The grandma’s grandsons, Andreas and Christian in particular, have been teaching me some of wonderful Latin cat-calls for women. One of them is Mamita Rica, which translates as “Rich Momma” or “Delicious Momma”. There is also “Chichí” and “La Terna”. They are unfortunately sexist terms, but they are very funny when they are belted out loud from car windows. They are certainly said with more style than, “Alwoight sweetheart”. I haven’t started doing it myself and I haven’t seen a man manage to lure a woman into the car with these interesting terms of affection. They are absolutely hilarious to hear though. Back in Tatumbla, the granny has been coming up with some more points of view of life that are funny, but a bit out-dated and slightly disturbing. The first is that she refuses to believe that Elton John is gay.Of all people. She was playing instrumentals from famous songs on her stereo. It’s like the music in the waiting rooms of doctors surgeries. ‘Sacrifice’ just happened to come on and one of the missionaries said: “He’s gay!” The shock on her face was a picture. She is in complete denile about it, mainly because she’s very homophobic.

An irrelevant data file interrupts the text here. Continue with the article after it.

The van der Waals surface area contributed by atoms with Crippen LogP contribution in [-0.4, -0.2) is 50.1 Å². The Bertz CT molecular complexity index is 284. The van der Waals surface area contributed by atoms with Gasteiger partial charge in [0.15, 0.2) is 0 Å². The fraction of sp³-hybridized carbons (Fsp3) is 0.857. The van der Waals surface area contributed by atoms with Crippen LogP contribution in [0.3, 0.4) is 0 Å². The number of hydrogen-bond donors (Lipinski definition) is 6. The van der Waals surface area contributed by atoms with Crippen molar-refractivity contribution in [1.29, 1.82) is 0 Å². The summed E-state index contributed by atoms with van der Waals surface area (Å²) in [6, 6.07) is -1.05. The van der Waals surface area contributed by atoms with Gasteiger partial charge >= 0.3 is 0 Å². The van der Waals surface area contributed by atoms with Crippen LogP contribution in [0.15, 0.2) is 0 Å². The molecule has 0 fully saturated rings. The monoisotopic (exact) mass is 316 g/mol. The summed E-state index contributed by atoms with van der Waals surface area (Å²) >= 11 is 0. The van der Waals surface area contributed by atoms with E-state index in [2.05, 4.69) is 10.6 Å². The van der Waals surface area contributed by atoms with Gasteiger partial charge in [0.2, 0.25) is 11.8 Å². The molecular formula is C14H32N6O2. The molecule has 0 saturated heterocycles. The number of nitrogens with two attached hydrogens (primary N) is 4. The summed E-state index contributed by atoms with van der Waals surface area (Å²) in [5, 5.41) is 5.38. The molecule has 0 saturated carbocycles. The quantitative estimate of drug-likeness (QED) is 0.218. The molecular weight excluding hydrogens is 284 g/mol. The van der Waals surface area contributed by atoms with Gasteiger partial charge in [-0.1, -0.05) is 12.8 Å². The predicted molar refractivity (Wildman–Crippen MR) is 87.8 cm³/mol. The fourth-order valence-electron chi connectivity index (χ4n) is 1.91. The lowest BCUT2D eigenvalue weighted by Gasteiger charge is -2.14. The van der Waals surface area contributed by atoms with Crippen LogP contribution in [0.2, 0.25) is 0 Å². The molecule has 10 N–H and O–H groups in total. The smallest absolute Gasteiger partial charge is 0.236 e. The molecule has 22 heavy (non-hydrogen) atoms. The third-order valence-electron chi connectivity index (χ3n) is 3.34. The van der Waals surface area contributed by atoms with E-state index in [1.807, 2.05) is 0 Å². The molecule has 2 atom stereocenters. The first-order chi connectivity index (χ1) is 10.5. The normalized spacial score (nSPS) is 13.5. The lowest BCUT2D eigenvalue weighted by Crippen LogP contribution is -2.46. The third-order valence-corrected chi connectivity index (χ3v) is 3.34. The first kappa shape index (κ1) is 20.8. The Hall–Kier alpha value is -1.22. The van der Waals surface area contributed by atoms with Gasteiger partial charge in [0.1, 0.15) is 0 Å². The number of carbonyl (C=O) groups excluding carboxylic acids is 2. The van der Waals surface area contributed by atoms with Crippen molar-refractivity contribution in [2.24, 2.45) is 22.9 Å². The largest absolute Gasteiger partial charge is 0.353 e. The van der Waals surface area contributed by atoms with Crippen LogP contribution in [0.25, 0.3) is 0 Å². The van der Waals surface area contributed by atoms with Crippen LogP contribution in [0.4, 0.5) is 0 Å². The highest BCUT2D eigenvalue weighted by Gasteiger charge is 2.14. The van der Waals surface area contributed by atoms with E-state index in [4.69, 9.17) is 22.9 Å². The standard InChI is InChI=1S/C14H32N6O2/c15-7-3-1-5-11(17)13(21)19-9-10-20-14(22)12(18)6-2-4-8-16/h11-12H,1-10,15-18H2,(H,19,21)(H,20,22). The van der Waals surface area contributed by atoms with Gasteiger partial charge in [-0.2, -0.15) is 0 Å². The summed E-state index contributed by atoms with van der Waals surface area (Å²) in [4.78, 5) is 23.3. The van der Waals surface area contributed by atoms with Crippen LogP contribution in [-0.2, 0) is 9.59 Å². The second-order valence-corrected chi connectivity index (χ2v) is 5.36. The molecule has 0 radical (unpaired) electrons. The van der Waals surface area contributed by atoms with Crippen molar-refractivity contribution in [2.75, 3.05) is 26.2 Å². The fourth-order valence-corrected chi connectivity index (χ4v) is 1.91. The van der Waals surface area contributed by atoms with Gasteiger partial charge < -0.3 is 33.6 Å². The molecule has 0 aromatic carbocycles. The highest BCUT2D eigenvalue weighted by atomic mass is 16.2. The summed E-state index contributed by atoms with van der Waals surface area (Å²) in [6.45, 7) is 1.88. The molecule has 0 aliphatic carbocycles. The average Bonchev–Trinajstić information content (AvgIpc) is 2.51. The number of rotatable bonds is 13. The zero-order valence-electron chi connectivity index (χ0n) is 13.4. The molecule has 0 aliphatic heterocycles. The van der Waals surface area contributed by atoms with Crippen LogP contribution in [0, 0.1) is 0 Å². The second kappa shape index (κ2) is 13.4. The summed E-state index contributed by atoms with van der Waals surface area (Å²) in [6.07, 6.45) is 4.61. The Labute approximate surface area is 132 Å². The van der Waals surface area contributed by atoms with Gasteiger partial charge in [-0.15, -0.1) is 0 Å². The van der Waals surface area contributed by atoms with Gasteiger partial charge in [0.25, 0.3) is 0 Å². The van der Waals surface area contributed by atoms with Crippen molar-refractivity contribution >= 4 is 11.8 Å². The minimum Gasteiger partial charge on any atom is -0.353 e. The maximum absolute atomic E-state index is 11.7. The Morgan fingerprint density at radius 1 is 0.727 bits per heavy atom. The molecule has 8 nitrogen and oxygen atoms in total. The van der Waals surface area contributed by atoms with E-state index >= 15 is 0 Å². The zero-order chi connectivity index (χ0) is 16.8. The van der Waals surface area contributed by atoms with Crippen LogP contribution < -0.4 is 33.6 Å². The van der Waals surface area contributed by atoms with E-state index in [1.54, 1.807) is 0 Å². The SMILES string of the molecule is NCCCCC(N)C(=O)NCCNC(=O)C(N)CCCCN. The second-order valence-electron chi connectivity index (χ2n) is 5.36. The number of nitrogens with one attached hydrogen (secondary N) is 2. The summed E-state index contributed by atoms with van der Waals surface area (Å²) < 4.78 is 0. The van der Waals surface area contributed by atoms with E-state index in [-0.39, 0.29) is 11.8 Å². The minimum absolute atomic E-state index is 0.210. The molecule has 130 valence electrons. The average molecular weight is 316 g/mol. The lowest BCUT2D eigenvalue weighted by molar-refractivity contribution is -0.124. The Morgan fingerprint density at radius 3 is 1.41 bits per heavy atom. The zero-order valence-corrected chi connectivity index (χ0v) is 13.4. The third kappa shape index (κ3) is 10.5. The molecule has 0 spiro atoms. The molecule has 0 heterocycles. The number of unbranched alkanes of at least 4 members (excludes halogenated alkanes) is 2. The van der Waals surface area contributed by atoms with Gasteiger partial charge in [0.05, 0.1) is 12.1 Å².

You can’t expect anything less from an ex-Catholic-converted-Mormon (she came into my room the other night with a picture of a Mormon temple. She gave it me as a present. She asked me again if I fancied talking to the missionaries. No was my answer). The other was a slightly disturbing view of Germans. Modern day Germans too. She thinks the whole country is fascist. Honestly. We tried to convince her that it wasn’t. She wasn’t having it. I think my time will be coming to an end there soon. My patience is being worn down now. It’s a shame. Sometimes she’s great. Sometimes she’s just plain mad. I really like Tatumbla. The countryside around is beautiful and it’s so nice to stroll around aimlessly to escape the mayhem of Tegus.
It’s so different. So far out my comfort zone it’s unbelievable. But I think the granny wants her life back. And I want mine.